Markets in Financial Instruments Directive and Markets in Financial Instruments Regulation
Market integrity and tackling market abuse
Enhance the efficiency and integrity of the financial markets across the European Union
All investment firms are required to report specified transactions in financial instruments where they underlying instrument is traded on an EEA trading venue to an Approved Reporting Mechanism, on a T+1 basis.
The original MiFIR remains in force for EU member states. It continues to evolve under ESMA.
The MiFIR regime was onshored into UK regulation. Over time it will diverge from the EU version as the FCA updates it.
MiFIR and MiFID II together govern all aspects of the financial markets, including trading and reporting of financial instruments. Transaction reporting obligations are a large part of the regulatory regime and are contained in MiFIR. TRAction provides a full-service MiFIR solution that can simplify your transaction reporting requirements.
The scope of the MiFIR reporting regime includes:
As transaction reporting obligations are contained in the MiFIR regulation, there cannot be differing implementation between European nations. MiFIR imposes transaction reporting obligations in respect of specified transactions in financial instruments where the underlying instrument is traded on a European Economic Area (EEA) trading venue.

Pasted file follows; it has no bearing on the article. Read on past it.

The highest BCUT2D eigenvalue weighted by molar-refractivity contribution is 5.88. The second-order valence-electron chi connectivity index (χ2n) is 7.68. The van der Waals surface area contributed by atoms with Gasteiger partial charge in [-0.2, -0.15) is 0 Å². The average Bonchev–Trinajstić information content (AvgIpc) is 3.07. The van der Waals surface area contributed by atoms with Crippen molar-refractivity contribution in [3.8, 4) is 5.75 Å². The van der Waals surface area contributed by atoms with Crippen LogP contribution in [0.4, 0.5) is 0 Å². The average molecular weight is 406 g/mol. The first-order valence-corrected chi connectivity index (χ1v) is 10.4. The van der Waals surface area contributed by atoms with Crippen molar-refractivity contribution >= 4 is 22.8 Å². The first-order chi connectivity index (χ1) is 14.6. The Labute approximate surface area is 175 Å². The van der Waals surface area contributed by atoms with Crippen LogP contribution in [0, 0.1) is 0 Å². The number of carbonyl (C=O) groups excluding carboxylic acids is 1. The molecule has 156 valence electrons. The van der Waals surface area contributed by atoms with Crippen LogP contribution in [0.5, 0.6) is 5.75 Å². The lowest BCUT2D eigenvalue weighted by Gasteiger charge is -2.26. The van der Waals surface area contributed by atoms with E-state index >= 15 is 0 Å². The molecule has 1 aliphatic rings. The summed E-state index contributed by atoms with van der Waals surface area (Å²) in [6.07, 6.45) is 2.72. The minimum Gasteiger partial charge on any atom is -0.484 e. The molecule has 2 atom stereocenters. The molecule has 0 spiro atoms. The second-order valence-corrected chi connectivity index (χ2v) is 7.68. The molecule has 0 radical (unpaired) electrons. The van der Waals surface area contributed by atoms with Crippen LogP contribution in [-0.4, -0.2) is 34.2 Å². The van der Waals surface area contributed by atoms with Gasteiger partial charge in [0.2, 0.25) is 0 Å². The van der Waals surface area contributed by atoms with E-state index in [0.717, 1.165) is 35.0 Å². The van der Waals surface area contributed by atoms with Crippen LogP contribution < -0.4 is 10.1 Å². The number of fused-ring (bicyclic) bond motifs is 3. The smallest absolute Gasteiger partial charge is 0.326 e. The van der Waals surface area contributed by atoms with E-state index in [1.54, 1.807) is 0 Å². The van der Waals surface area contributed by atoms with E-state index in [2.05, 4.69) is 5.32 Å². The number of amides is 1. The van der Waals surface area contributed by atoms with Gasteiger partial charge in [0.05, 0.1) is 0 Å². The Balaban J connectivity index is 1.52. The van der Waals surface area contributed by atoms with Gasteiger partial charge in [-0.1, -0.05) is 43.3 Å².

It is important to note that where an EU investment firm has executed its transactions via a UK branch or vice versa, the entity will have a dual reporting obligation. The FCA has made it clear post-Brexit that the branch will no longer be able to discharge the reporting obligations by transmitting orders to the other entities.
Transaction reporting obligations extend to:
There are 65 reporting fields under MiFIR, including:
Firms can report directly to their National Competent Authority (NCA), or indirectly through an Approved Reporting Mechanism (ARM) or a third-party solution.
The regulation requires European investment firms (IFs) to make public, through an Approved Publication Arrangement (APA), post-trade transparency information in relation to financial instruments which are traded on a Trading Venue or traded over-the-counter (OTC)/off exchange. The obligation only requires one counterparty to report the trade data.
For more information on trade publication requirements, please head to:
Under MiFID II, there are 3 categories of trading venue:
Do you know the difference? View our comparison of the three trading venues in this article.
Can’t find the answers you’re looking for?
Understanding your reporting obligations and determining whether a third party reporting solution will save you costs and internal resources are important steps towards compliance with your trade and transaction reporting requirements. Choosing a strategic approach to compliance will give you a competitive advantage and ensure you avoid penalties for non-compliance. To make things easy, we’ve created the User Friendly Guide to Transaction Reporting in Europe.